29 September, 2022
How we travel to our outdoor activities matters, and train journeys are more sustainable than those taken in the car. But is it really possible to enjoy your favourite outdoor adventures by train? Fi's spent 2022 doing exactly that. Find out how she got on and what she's planning for the future.
I've been adventuring in the outdoors for a long time now but like so many people, over the last few years, I've become more aware of the impact my travelling and outdoor lifestyle have on the planet.
In 2019 transport produced 27% of the UK's total emissions.
Which is why, at the start of 2022, I decided to find out how possible it was to enjoy outdoor adventures by train. We have a great rail network in the UK. It can't get you everywhere but with a bit of imagination, and the help of a good Ordnance Survey map, I've discovered it's possible to find rewarding outdoor experiences in all kinds of unexpected places.
And without any traffic queues or parking costs.
It's been a lot of fun. I've walked across the Severn Bridge into Wales (that one didn't go quite to plan), gone sea swimming along the South Devon coast (wonderful in the heatwave) and taken my puppy for his first train ride (to the beach of course).
I even walked 'home' along the Birmingham and Worcester Canal from last year's National Outdoor Expo.
My favourite train adventure so far has been wild camping on Dartmoor. Our National Parks aren't always easily accessible by public transport but Dartmoor now has two excellent stations that can take you straight up onto the moor. I chose to explore from Ivybridge, and enjoyed the challenge of rethinking my packing (less weight), planning my expedition (train timetables) and selecting my route (mostly uphill).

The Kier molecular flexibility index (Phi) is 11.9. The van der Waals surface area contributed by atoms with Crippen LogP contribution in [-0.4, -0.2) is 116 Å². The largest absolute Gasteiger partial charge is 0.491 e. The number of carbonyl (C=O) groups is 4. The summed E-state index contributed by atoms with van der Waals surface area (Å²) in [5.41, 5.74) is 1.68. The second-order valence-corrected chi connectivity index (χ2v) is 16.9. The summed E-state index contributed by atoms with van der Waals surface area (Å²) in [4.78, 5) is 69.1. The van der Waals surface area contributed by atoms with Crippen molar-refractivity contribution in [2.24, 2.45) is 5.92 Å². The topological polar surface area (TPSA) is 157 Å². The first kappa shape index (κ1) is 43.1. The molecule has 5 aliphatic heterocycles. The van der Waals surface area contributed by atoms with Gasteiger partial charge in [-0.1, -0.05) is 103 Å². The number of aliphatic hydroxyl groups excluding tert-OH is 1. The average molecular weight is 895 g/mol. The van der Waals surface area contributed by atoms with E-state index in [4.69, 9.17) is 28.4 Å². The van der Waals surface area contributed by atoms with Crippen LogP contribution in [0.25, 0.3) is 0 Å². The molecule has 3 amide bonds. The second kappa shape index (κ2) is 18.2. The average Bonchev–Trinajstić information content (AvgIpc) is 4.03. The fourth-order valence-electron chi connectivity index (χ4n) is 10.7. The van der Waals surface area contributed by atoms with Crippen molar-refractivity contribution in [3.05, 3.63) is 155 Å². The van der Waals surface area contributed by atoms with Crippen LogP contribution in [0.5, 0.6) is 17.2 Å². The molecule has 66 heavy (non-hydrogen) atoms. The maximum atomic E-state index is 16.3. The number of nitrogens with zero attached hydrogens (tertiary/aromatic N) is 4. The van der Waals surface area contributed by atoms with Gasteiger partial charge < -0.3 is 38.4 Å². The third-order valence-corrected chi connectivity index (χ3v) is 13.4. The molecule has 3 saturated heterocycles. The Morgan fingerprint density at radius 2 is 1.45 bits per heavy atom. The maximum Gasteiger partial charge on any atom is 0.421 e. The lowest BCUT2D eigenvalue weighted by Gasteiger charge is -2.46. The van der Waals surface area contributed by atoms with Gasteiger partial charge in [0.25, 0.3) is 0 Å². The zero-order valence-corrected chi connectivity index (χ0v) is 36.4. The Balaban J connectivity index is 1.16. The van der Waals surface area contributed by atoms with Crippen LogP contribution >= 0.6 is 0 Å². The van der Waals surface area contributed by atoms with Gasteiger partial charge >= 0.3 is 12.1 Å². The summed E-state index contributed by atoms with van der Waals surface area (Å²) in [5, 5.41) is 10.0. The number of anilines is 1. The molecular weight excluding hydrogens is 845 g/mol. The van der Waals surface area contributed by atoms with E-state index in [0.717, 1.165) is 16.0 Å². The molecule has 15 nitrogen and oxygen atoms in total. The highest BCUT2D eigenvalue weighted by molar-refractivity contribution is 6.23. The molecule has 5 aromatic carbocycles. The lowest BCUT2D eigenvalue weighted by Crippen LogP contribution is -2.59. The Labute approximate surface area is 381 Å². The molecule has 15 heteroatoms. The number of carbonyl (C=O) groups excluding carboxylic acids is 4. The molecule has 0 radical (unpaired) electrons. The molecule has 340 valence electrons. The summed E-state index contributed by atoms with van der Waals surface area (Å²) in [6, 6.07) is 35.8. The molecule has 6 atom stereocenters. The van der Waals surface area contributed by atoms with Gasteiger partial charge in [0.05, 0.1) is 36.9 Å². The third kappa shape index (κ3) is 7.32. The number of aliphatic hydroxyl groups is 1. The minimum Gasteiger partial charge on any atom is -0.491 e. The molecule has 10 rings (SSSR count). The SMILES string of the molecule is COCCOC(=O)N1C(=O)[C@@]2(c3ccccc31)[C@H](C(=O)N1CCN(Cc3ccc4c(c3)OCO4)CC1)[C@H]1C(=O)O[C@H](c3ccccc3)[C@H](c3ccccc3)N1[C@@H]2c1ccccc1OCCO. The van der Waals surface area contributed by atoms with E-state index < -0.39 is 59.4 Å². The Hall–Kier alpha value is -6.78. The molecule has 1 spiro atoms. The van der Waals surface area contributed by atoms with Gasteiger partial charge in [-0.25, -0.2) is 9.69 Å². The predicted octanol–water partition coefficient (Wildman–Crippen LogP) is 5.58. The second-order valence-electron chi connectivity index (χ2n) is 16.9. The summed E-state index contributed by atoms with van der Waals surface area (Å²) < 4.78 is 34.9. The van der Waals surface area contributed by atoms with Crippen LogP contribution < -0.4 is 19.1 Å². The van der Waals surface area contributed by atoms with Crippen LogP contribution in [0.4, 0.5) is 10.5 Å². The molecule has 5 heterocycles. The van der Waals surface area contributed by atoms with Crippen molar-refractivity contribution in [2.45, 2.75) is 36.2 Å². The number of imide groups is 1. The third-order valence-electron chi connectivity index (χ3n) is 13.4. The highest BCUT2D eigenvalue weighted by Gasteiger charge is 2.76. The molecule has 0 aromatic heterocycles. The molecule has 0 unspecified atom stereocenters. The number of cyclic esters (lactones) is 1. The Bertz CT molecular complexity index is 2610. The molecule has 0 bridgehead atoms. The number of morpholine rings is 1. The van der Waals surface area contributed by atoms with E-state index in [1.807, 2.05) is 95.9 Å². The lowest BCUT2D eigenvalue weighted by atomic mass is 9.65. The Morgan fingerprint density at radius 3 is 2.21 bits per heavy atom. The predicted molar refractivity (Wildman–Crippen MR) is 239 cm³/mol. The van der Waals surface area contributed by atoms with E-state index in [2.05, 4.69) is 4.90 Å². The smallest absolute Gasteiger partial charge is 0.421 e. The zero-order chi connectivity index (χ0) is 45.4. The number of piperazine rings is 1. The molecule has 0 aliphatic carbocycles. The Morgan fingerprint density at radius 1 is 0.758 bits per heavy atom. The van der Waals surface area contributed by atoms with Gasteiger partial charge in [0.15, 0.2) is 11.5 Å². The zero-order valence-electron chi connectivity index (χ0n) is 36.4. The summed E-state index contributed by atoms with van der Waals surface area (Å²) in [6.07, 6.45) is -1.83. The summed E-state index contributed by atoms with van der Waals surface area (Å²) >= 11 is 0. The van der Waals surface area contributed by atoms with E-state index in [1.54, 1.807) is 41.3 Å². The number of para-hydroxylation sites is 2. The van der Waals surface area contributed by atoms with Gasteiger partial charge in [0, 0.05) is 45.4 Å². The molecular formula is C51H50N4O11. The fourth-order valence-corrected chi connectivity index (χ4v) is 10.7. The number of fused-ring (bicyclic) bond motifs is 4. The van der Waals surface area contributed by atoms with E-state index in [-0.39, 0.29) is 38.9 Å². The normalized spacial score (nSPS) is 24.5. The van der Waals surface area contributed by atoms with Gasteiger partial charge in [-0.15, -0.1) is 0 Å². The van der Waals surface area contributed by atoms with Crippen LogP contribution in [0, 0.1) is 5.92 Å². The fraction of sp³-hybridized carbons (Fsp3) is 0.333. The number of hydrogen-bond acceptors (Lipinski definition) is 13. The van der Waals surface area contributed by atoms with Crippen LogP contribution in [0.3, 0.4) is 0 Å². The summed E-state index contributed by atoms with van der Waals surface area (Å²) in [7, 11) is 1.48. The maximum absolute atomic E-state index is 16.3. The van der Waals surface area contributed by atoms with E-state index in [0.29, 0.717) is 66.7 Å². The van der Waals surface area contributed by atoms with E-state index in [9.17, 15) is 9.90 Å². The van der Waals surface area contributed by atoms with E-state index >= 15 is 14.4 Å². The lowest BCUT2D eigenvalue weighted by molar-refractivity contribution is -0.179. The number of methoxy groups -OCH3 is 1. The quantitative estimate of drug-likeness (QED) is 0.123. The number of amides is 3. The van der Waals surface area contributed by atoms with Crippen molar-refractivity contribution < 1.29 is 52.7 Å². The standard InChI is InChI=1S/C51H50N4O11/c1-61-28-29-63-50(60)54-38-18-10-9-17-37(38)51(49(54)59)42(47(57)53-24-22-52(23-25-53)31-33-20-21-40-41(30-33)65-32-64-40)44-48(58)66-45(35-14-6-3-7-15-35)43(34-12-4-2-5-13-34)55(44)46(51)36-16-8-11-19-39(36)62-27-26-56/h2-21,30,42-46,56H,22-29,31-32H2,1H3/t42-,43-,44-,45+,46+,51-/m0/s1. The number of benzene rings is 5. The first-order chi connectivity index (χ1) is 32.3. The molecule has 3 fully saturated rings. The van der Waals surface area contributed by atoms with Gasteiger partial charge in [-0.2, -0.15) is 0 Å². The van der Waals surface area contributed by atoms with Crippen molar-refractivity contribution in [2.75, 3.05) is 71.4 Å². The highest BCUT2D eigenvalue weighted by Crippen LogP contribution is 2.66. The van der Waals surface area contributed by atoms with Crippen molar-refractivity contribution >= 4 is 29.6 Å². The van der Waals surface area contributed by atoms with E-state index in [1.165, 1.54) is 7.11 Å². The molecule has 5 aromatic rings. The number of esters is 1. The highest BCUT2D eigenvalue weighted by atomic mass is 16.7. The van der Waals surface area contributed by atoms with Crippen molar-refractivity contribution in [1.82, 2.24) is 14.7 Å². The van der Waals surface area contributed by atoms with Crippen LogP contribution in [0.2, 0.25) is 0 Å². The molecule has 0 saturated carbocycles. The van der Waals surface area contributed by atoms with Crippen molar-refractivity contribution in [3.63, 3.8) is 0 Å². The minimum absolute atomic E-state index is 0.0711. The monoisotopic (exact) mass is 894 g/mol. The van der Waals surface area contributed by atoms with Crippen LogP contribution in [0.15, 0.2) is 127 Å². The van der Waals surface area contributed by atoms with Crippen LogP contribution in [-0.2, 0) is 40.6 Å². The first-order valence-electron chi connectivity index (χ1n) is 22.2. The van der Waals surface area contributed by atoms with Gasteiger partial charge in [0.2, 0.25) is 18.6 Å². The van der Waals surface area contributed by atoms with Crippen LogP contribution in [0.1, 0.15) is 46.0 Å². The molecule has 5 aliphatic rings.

Despite forgetting my torch, I had a great time.
Most of us who love the outdoors also want to look after it. And choosing train adventures for at least some of our outdoor activities is a great way of doing just that. Car travel is convenient and can get us to all kinds of places but with the volume of traffic on our roads, it really is a lot less fun than it used to be.
It's also more expensive.
I love getting off the beaten track and discovering lonely places as much as the next outdoorist but my adventures this year have shown me it's just as possible to do that by train as it is by car (or in my case campervan).
In the UK we have some wonderfully remote stations.
And most of them have almost immediate access to our public footpath network. Some of them, for example the Heart of Wales Line, even have their own dedicated walking trail. Once you've found a public footpath, you can climb unknown hills, find lonely spots to put your bivvy bag and picnic on hidden beaches.
But city adventures can be just as satisfying.
I have a whole list of city adventures I can't wait to try. City walls, city skylines, river walks and even city to city walking and cycling routes. With a bit of imagination, you can find adventure anywhere (as my Birmingham canal walk proved).
I'm still learning but I've already written lots of advice about planning your own adventure by train. I've listed my five top tips below.
I've got plenty more ideas for train adventures over on my website but you'll have much more fun if you plan your own adventure by train.
Don't forget to tell me how you get on!
Fi teaches navigation skills, loves exploring in all its forms, and enjoys creating researched and informative content to help people enjoy the mental and physical benefits of an outdoor life.
Fi is an Ordnance Survey Champion and one half of popular walking duo Two Blondes Walking. Her portfolio of outdoor publications includes Countryfile Magazine, The Outdoor Guide and Campervan Magazine.
When she's not writing, Fi enjoys sea swimming, walking, backpack camping and gardening. She's especially interested in lessening her impact on the planet and, for 2022, has been embarking on a series of more sustainable outdoor adventures by train.
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